The Wa Municipal Assembly has indicated it is currently considering alternative sources of employment through irrigation projects to help ease the plight of farmers affected by prolonged dry season on the Savannah belt.
In contrast with southern Ghana which has two main cropping seasons, the Upper West region has a relatively shorter rainy season of about six months, leaving the region with only one cropping season.
Climate change has however worsened the plight of the region pushing the rainy season which used to begin in April well into April.
The people live from subsistence agriculture growing millet, maize, sorghum and yam with about 80% in livestock production.
Livelihoods of the people and food for the country are thus affected by this trend which has been linked to low levels of poverty in the poorest region in the country.
But speaking to Ivan Heathcote – Fumador, in an interview the Municipal Chief Executive (MCE) for Wa Issahaku Nuhu Putiha outlined a number of measures his outfit is considering to better the lots of farmers.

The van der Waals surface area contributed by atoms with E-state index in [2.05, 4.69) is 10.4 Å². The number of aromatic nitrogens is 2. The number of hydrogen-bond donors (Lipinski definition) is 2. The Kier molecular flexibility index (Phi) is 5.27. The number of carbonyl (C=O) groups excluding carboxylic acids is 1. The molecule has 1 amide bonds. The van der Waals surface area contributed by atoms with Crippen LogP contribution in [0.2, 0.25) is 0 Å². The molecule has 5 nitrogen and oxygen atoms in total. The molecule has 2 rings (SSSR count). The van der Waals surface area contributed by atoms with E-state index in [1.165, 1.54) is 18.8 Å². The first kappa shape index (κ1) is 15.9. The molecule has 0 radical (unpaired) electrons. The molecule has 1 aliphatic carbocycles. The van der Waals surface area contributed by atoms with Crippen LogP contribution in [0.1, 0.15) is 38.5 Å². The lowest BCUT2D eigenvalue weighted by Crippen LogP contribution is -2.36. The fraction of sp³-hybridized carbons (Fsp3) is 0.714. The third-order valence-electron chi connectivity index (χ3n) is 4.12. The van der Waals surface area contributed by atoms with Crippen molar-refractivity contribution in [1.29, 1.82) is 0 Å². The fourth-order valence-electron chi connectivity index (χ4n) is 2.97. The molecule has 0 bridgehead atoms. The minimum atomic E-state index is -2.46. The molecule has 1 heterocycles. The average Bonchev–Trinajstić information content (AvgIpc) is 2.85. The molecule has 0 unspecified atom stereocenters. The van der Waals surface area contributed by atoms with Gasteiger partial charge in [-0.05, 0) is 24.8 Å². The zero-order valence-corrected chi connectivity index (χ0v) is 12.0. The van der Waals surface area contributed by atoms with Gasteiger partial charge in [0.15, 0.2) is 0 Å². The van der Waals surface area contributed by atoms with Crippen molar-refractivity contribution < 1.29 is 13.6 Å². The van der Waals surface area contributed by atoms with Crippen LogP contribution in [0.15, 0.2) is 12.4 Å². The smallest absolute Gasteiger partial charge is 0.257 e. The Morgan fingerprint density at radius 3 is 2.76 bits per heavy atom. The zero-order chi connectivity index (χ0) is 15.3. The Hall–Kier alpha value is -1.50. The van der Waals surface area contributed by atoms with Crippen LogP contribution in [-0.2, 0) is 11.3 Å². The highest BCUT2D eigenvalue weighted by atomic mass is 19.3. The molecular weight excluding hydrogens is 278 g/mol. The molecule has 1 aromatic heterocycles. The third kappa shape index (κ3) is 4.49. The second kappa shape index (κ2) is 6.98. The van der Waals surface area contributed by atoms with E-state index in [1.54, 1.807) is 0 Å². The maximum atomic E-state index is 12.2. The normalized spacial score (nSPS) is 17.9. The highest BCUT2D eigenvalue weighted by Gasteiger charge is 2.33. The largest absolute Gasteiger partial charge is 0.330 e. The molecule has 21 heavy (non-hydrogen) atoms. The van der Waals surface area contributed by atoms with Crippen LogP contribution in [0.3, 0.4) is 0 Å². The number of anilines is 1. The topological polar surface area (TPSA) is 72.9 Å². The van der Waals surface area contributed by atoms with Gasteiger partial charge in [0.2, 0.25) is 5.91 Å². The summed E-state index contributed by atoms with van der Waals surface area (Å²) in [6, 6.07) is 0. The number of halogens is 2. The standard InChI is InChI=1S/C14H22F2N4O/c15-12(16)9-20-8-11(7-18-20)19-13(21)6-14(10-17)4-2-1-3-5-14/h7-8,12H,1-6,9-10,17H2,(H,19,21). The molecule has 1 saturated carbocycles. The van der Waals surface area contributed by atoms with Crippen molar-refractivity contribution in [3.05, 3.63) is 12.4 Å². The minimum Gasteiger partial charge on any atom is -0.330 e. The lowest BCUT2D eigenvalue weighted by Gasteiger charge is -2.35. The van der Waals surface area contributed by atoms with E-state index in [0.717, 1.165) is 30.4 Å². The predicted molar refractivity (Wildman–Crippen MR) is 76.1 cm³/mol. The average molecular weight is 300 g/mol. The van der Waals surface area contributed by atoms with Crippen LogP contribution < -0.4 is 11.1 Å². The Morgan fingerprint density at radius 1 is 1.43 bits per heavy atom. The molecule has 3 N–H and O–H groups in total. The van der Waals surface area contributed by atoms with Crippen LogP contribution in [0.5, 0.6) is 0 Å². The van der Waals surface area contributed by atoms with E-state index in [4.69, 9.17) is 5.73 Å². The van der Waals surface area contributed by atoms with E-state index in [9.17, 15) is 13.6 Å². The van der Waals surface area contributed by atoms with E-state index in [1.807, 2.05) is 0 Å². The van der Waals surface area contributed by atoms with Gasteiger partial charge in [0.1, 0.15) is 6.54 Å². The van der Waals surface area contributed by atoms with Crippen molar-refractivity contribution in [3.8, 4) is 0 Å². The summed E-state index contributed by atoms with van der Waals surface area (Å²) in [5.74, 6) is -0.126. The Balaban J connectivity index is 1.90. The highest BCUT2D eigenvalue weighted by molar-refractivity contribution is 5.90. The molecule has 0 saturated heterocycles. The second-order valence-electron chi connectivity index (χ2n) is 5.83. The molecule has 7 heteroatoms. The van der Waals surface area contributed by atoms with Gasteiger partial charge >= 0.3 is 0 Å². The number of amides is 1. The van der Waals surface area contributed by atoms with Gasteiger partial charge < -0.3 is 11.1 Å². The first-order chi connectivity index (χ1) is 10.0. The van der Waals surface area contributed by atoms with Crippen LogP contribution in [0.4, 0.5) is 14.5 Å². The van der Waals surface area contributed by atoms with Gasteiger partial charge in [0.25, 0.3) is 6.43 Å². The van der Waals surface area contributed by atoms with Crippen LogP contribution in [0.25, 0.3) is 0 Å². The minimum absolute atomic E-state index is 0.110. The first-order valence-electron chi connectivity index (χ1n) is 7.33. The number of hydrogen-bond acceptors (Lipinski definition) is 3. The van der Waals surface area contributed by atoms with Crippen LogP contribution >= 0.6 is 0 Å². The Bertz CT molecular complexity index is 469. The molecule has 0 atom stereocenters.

“We have a very prolonged period of dry season, and what we are doing is to work closely with institutions to train the people in other skilled vocations so they can keep economically active during the dry season”
He also commended government for constructing irrigation dams to provide water for livestock and farms in the region for dry season farming.
“In my municipality alone, I can count three major irrigation schemes that are currently going on. We have one at Chire; we have one at Busaa. If you also go to Tinbakpon, you will get one there,” he outlined.
Wa is in the southern part of the Sahel, the semi-arid area south of the Sahara. Average annual rainfall is around 879 millimetres (34.6 in), almost all of which occurs between May and October.
Story By : Ivan Korshie Heathcote – Fumador